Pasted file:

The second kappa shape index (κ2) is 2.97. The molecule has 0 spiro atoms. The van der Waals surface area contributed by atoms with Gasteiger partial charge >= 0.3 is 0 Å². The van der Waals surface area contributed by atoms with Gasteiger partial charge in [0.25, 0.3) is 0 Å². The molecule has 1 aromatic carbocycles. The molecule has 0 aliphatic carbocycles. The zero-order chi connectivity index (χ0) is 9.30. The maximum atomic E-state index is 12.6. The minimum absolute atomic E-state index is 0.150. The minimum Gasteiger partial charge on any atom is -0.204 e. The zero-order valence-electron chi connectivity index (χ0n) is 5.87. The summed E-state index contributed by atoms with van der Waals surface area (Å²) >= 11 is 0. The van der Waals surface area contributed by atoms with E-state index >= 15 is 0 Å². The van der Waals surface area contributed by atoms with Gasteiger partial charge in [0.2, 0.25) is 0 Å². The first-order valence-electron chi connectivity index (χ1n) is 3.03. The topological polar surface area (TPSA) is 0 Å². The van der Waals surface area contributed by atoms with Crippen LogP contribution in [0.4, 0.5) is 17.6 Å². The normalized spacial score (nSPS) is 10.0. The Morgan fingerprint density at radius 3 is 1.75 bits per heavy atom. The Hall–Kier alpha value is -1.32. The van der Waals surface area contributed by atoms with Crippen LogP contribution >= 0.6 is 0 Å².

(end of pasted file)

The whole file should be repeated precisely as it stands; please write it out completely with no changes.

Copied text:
The second kappa shape index (κ2) is 2.97. The molecule has 0 spiro atoms. The van der Waals surface area contributed by atoms with Gasteiger partial charge >= 0.3 is 0 Å². The van der Waals surface area contributed by atoms with Gasteiger partial charge in [0.25, 0.3) is 0 Å². The molecule has 1 aromatic carbocycles. The molecule has 0 aliphatic carbocycles. The zero-order chi connectivity index (χ0) is 9.30. The maximum atomic E-state index is 12.6. The minimum absolute atomic E-state index is 0.150. The minimum Gasteiger partial charge on any atom is -0.204 e. The zero-order valence-electron chi connectivity index (χ0n) is 5.87. The summed E-state index contributed by atoms with van der Waals surface area (Å²) >= 11 is 0. The van der Waals surface area contributed by atoms with E-state index >= 15 is 0 Å². The van der Waals surface area contributed by atoms with Gasteiger partial charge in [0.2, 0.25) is 0 Å². The first-order valence-electron chi connectivity index (χ1n) is 3.03. The topological polar surface area (TPSA) is 0 Å². The van der Waals surface area contributed by atoms with Crippen LogP contribution in [0.4, 0.5) is 17.6 Å². The normalized spacial score (nSPS) is 10.0. The Morgan fingerprint density at radius 3 is 1.75 bits per heavy atom. The Hall–Kier alpha value is -1.32. The van der Waals surface area contributed by atoms with Crippen LogP contribution >= 0.6 is 0 Å².